Start Geo Dictionary | Overview | Topics | Groups | Categories | Bookmark this page.
geology dictionary - geography encyclopedia  
Full text search :        
   A   B   C   D   E   F   G   H   I   J   K   L   M   N   O   P   Q   R   S   T   U   V   W   X   Y   Z   #   



AIDS, geography of

  Geographic perspectives on Acquired Immune Deficiency Syndrome, its causes and consequences, have taken three rather distinct, though obviously related, tacks. The first, and earliest, is from the discipline\'s spatial science tradition (Shannon, Pyle and Bashshur, 1991; Gould, 1993; Williams and Rees, 1994). This tradition has mapped and modelled the spread of AIDS and HIV historically, and developed predictive, future geographies of the epidemic. It began in the 1980s and continues presently .

The second approach has been from political and cultural geography, and has examined the social meanings of the epidemic, as well as its implications for issues of equity and social justice, in particular places (Murray and Robinson, 1996; Wilton, 1996; Brown, 1997). Rather than conceptualizing the virus as a biological entity (as spatial science had), this strand of research emphasizes the virus\' thoroughly social existence, showing how various discourses (like hetero-normativity, scientific hegemony, patriarchy and racism) in places disempower people living with HIV. This scholarship also signals how new spaces of politics are fashioned by people responding to the pandemic. (See also sexuality, geography and.)

The third, and thinner, strand of research comes from an interest in health provision. It examines how various national and local health-care systems have responded to the AIDS crisis, and includes research on funding, as well as the mobility and migration of people living with HIV and/or AIDS (Davis and Stapleton, 1991; Ellis, 1996). This strand of AIDS geography is often practised outside the discipline proper, but nonetheless carries a geographic perspective (cf. health and health care, geography of).

Despite the debate that has gone on between these different perspectives on methodological and philosophical grounds (Brown, 1996), there seems to be an emerging appreciation of the contribution each can make, and there have even been attempts to integrate them (Boyle, 1998). (MPB)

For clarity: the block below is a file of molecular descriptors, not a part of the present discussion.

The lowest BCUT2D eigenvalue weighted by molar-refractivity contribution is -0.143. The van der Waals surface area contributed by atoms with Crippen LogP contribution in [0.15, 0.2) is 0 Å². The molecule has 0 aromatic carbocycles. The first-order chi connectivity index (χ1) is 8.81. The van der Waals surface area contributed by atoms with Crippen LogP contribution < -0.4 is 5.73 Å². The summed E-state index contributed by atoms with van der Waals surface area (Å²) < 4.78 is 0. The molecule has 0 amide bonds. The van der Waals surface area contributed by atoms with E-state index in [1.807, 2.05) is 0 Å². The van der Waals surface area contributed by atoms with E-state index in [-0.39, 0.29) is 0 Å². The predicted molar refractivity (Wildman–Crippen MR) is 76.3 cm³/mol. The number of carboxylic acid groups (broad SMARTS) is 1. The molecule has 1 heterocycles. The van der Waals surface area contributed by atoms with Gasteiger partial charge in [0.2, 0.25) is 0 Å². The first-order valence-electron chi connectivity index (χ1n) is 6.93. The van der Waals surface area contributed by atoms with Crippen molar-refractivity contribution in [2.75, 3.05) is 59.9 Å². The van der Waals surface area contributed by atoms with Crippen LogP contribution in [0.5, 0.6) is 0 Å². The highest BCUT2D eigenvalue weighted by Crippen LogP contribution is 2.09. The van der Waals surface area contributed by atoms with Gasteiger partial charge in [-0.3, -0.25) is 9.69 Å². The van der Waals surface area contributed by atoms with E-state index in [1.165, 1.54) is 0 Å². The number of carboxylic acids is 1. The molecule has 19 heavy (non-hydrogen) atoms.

References Boyle, P. 1998: Migration and health. London: Routledge. Brown, M. 1996: Ironies of distance: an ongoing critique of the geographies of AIDS, Environment and Planning D: Society and Space 13: 159-83. Brown, M. 1997: RePlacing citizenship: AIDS activism and radical democracy. New York: Guilford Press. Davis, K. and Stapleton, J. 1991: Migration to rural areas by HIV patients: impacts on HIV-related health care use. Infection Control and Hospital Epidemiology 12: 540-43. Ellis, M. 1996: The post-diagnosis mobility of people with AIDS. Environment and Planning A 28: 999-1017. Gould, P. 1993: The slow plague. Oxford: Blackwell. Murray, A. and Robinson, T. 1996: Minding your peers and queers: female sex workers in the AIDS discourse in Australia and Southeast Asia. Gender, Place, and Culture 3: 43-59. Shannon, G., Pyle, G. and Bashshur, R. 1991: The geography of AIDS. New York: Guilford Press. Williams, J. and Rees, P. 1994: A simulation of the transmission of HIV and AIDS in regional populations in the United Kingdom. Transactions, Institute of British Geographers NS 19: 311-3 0. Wilton, R. 1996: Diminished worlds?: The geography of everyday life with HIV/AIDS. Health and Place 2: 69-83 .



Bookmark this page:



<< former term
next term >>


Other Terms : time-space compression | spontaneous settlement | post-Marxism
Home |  Add new article  |  Your List |  Tools |  Become an Editor |  Tell a Friend |  Links |  Awards |  Testimonials |  Press |  News |  About
Copyright ©2009 GeoDZ. All rights reserved.  Terms of Use  |  Privacy Policy  |  Contact Us